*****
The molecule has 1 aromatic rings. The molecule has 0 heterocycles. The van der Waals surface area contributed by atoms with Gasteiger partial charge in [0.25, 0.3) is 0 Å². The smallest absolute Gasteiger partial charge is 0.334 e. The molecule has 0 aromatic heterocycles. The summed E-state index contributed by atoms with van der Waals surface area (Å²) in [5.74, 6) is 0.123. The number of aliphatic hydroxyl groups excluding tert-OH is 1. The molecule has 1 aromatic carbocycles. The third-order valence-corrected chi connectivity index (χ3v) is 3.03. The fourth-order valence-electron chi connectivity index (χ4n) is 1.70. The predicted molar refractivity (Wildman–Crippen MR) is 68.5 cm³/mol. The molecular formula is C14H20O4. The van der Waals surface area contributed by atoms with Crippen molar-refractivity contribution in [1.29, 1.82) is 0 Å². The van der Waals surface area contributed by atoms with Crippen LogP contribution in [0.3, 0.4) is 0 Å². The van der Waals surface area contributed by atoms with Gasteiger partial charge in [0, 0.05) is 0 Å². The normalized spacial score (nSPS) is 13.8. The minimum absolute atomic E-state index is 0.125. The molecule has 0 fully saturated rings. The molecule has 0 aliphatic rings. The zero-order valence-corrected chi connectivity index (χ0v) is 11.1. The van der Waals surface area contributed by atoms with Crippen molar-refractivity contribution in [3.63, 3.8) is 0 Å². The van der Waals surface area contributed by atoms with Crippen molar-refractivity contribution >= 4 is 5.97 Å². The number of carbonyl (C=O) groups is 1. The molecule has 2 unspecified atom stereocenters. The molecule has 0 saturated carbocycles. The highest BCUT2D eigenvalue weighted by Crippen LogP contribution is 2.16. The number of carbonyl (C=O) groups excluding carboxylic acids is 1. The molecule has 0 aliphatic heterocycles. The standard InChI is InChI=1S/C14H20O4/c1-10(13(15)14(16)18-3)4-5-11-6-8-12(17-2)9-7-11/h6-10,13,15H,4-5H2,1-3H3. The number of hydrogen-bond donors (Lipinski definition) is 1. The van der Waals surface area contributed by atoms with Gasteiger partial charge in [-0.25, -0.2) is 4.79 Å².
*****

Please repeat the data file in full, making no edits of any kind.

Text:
The molecule has 1 aromatic rings. The molecule has 0 heterocycles. The van der Waals surface area contributed by atoms with Gasteiger partial charge in [0.25, 0.3) is 0 Å². The smallest absolute Gasteiger partial charge is 0.334 e. The molecule has 0 aromatic heterocycles. The summed E-state index contributed by atoms with van der Waals surface area (Å²) in [5.74, 6) is 0.123. The number of aliphatic hydroxyl groups excluding tert-OH is 1. The molecule has 1 aromatic carbocycles. The third-order valence-corrected chi connectivity index (χ3v) is 3.03. The fourth-order valence-electron chi connectivity index (χ4n) is 1.70. The predicted molar refractivity (Wildman–Crippen MR) is 68.5 cm³/mol. The molecular formula is C14H20O4. The van der Waals surface area contributed by atoms with Crippen molar-refractivity contribution in [1.29, 1.82) is 0 Å². The van der Waals surface area contributed by atoms with Crippen LogP contribution in [0.3, 0.4) is 0 Å². The van der Waals surface area contributed by atoms with Gasteiger partial charge in [0, 0.05) is 0 Å². The normalized spacial score (nSPS) is 13.8. The minimum absolute atomic E-state index is 0.125. The molecule has 0 fully saturated rings. The molecule has 0 aliphatic rings. The zero-order valence-corrected chi connectivity index (χ0v) is 11.1. The van der Waals surface area contributed by atoms with Crippen molar-refractivity contribution in [3.63, 3.8) is 0 Å². The van der Waals surface area contributed by atoms with Crippen molar-refractivity contribution >= 4 is 5.97 Å². The number of carbonyl (C=O) groups is 1. The molecule has 2 unspecified atom stereocenters. The molecule has 0 saturated carbocycles. The highest BCUT2D eigenvalue weighted by Crippen LogP contribution is 2.16. The number of carbonyl (C=O) groups excluding carboxylic acids is 1. The molecule has 0 aliphatic heterocycles. The standard InChI is InChI=1S/C14H20O4/c1-10(13(15)14(16)18-3)4-5-11-6-8-12(17-2)9-7-11/h6-10,13,15H,4-5H2,1-3H3. The number of hydrogen-bond donors (Lipinski definition) is 1. The van der Waals surface area contributed by atoms with Gasteiger partial charge in [-0.25, -0.2) is 4.79 Å².